Friday, September 15, 2017

Breaking the Rules (aka, "Another Ask-and-Receive")

Once again: I asked, and I received.

This time, my asking was for sleep. A chronic insomniac since childhood (a condition which has grown progressively worse with age), I was on the road, and very tired after a long drive; by mid-afternoon, the thought of another night of my characteristically broken sleep was unappealing to me -- particularly unappealing, in fact, in a keen way that, in years past, I'd learned to live with. By this point in my life, I'd come to automatically ignore such plaintive desires for normal sleep, as a rule.

That night, however, for the first time in many years, I broke that rule, when I found myself Asking: for sleep. Just a good, simple, lazy night of blackout-drunk, well-baby sleep.

But there was more behind this spontaneous request. Not only was I especially beat, but I was about to cross into a new time zone, therefore "losing" an hour, which would screw up my schedule in various uninteresting ways I won't describe. As it were, it would've been much more convenient for me to sleep late and then "lose" my hour in the morning, rather than in the afternoon -- that is, another circumstance as rare and infrequent as my being so oddly tired that day. Together, the two conspired to see me send up my strange little prayer, despite it meaning a regression in my personal discipline.

Well, you can guess the rest (or, at least, you can if you've read this blog to any extent): that night, I slept.

Though, I didn't just sleep, nor did I have what might be considered, by any measure, a good night's sleep. No: I slept, both deeply and for nearly twelve hours. For me, who is accustomed to maybe 5-6 hours of light, soupy sleep on average (this interrupted by a half-dozen or so wake-ups, from which I might or might not return to sleep, if I'd ever gotten to sleep in the first place) ... it was simply unprecedented (or maybe "orgasmic" is a better description). Upon getting up and seeing the curiously bright sunlight invading my blinds, I was quite literally speechless. Go without something for decades, and its return might well as be for the first time.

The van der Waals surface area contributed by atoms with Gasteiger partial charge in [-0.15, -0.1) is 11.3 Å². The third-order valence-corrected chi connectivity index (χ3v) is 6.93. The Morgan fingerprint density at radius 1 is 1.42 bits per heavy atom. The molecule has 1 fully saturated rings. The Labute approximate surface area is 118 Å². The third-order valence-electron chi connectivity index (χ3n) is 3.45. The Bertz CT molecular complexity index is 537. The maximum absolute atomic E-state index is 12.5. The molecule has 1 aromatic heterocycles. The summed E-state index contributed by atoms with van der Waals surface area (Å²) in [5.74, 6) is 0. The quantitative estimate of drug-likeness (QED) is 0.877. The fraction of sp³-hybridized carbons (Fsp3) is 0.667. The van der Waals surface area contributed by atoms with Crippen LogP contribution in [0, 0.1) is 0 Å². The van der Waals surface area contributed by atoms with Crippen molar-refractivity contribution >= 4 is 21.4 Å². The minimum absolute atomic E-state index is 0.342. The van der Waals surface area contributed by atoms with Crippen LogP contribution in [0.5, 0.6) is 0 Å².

And my, what a coincidence: this fluke, inhumanly long night's sleep had Just Happened to coincide with my equally uncommon (and explicit) request.

* * *

There's a footnote to this incident.

I'd taken an herbal sleep-supplement that night, for the first time, after being Compelled to buy it at a random store I'd stopped at that day -- the obvious cause, right? It made perfect sense, as to be the rare, clear logical explanation for this kind of thing ... until I took the stuff again (and several times since), and my miracle sleep did not repeat itself. Likewise, after reviewing that day for anything else I might've done differently (I keep a comprehensive health journal of such minutiae, for just such a reason), I came up with nothing that would logically explain my little windfall.

To be fair, maybe there was some logical, causal factor that brought about my mysterious slumber, and I'm just unaware of it. Then again, taking into account the ridiculously synchronistic nature of my adult life ... maybe not.

Saturday, August 19, 2017

Ask and Ye Shall Receive ... A Massage

When I saw who would be my massage therapist, it was the ultimate double-take moment.

The short of it: for weeks, I'd been trying to work a therapeutic massage into my schedule, and, also, I'd been trying to get it with a certain, new therapist who works out of the gym I attend -- in fact, I'd been Compelled to book with this particular therapist, in an especially urgent yet wholly baseless and illogical fashion I've come to know well. However, once I finally got the time to get my much-delayed massage, it just didn't work out with that therapist, with my needing to be in another part of town for other obligations.